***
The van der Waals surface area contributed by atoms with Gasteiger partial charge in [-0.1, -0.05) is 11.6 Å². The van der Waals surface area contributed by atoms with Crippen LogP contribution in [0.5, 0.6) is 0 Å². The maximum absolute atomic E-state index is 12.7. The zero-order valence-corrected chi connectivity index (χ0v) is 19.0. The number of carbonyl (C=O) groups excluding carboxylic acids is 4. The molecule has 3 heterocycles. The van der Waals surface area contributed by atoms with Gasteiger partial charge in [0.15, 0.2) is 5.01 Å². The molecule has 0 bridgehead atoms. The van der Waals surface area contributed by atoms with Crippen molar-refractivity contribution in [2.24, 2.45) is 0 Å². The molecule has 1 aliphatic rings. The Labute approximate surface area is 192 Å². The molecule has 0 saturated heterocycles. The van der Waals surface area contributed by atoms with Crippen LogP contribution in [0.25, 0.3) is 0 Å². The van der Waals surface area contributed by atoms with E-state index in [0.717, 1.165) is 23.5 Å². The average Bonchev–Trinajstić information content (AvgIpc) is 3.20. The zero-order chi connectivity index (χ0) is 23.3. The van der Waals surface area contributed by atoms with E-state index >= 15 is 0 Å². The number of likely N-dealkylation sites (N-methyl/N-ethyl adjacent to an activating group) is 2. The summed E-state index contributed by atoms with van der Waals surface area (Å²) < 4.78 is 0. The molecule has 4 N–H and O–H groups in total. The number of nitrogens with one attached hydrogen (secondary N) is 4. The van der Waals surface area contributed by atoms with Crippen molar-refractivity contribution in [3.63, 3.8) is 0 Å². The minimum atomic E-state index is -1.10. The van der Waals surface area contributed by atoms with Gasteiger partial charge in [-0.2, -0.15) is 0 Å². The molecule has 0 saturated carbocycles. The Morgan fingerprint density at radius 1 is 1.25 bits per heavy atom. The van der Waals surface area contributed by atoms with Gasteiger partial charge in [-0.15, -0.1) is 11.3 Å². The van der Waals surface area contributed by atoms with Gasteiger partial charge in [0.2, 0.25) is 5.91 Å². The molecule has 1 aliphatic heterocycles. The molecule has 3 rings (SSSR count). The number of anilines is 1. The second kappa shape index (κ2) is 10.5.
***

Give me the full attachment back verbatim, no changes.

The van der Waals surface area contributed by atoms with Gasteiger partial charge in [-0.1, -0.05) is 11.6 Å². The van der Waals surface area contributed by atoms with Crippen LogP contribution in [0.5, 0.6) is 0 Å². The maximum absolute atomic E-state index is 12.7. The zero-order valence-corrected chi connectivity index (χ0v) is 19.0. The number of carbonyl (C=O) groups excluding carboxylic acids is 4. The molecule has 3 heterocycles. The van der Waals surface area contributed by atoms with Gasteiger partial charge in [0.15, 0.2) is 5.01 Å². The molecule has 0 bridgehead atoms. The van der Waals surface area contributed by atoms with Crippen molar-refractivity contribution in [2.24, 2.45) is 0 Å². The molecule has 1 aliphatic rings. The Labute approximate surface area is 192 Å². The molecule has 0 saturated heterocycles. The van der Waals surface area contributed by atoms with Crippen LogP contribution in [0.25, 0.3) is 0 Å². The van der Waals surface area contributed by atoms with E-state index in [0.717, 1.165) is 23.5 Å². The average Bonchev–Trinajstić information content (AvgIpc) is 3.20. The zero-order chi connectivity index (χ0) is 23.3. The van der Waals surface area contributed by atoms with E-state index >= 15 is 0 Å². The number of likely N-dealkylation sites (N-methyl/N-ethyl adjacent to an activating group) is 2. The summed E-state index contributed by atoms with van der Waals surface area (Å²) < 4.78 is 0. The molecule has 4 N–H and O–H groups in total. The number of nitrogens with one attached hydrogen (secondary N) is 4. The van der Waals surface area contributed by atoms with Crippen molar-refractivity contribution in [3.63, 3.8) is 0 Å². The minimum atomic E-state index is -1.10. The van der Waals surface area contributed by atoms with Gasteiger partial charge in [-0.2, -0.15) is 0 Å². The molecule has 0 saturated carbocycles. The Morgan fingerprint density at radius 1 is 1.25 bits per heavy atom. The van der Waals surface area contributed by atoms with Gasteiger partial charge in [-0.15, -0.1) is 11.3 Å². The van der Waals surface area contributed by atoms with Gasteiger partial charge in [0.2, 0.25) is 5.91 Å². The molecule has 1 aliphatic heterocycles. The molecule has 3 rings (SSSR count). The number of anilines is 1. The second kappa shape index (κ2) is 10.5.